Risk of Uterine Rupture with Vaginal Birth after Cesarean in Twin Gestations

Women with a previous cesarean delivery may opt for a subsequent vaginal birth or repeat cesarean. Vaginal birth after cesarean holds a more imminent risk of uterine rupture, described as the disruption of all uterine layers, causing maternal-fetal morbidity or mortality. However, the risk of uterine rupture in patients with twin gestations who undergo different delivery methods remains unclear.

The present study determined if there is an increased risk of uterine rupture in patients with twin gestations attempting vaginal birth after cesarean (VBAC) compared with planned repeat cesarean delivery (PRCD) by exploring PubMed, Cochrane Library, and CINAHL.

The results were described as follows-

  • The analysis comprised of 4 retrospective studies including 7699 participants, 2305 of whom attempted VBAC and 5394 underwent PRCD.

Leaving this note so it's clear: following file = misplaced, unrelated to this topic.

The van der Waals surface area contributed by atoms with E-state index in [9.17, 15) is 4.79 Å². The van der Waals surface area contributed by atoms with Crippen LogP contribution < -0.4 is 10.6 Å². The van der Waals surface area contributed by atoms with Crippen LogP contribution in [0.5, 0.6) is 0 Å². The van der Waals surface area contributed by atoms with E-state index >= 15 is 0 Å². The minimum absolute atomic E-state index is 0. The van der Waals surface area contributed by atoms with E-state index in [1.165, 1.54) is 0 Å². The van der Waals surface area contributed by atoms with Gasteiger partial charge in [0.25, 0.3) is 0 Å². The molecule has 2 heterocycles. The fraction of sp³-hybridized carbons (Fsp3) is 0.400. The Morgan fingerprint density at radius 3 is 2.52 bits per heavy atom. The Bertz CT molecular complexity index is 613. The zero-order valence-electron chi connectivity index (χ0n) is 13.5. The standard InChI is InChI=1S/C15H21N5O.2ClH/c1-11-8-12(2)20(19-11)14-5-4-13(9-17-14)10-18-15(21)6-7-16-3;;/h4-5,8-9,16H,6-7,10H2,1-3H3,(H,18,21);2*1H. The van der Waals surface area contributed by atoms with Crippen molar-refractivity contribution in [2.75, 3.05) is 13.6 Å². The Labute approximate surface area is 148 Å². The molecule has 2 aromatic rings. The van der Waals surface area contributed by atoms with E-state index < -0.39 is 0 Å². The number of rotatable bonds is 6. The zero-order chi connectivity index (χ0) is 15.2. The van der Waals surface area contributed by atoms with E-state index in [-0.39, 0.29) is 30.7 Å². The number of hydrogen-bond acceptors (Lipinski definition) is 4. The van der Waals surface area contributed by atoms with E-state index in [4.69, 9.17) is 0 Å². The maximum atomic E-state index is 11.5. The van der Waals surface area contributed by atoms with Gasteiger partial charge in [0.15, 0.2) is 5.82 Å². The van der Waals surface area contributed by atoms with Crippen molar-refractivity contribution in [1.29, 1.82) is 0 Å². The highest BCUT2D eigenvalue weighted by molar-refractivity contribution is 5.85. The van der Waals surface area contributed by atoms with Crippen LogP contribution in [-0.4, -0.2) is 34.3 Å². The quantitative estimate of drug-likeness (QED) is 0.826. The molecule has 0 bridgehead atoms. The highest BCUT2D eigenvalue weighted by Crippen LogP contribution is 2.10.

• The absolute risk of uterine rupture in the VBAC group was 0.87% and PRCD group was 0.09%. 
  • The VBAC group had a marked higher rate of uterine rupture than the PRCD group.

Thus it was concluded that even though VBAC possess higher rates of uterine rupture in twin pregnancies than PRCD, the absolute risk of uterine rupture remains low in both groups. After considering individual risk factors, a vaginal birth may be proposed as a safe option for women with twin pregnancies and a history of cesarean delivery.

SOURCE- Baradaran K. Risk of Uterine Rupture with Vaginal Birth after Cesarean in Twin Gestations. Obstet Gynecol Int. 2021;2021:6693142. Published 2021 Mar 31. doi:10.1155/2021/6693142

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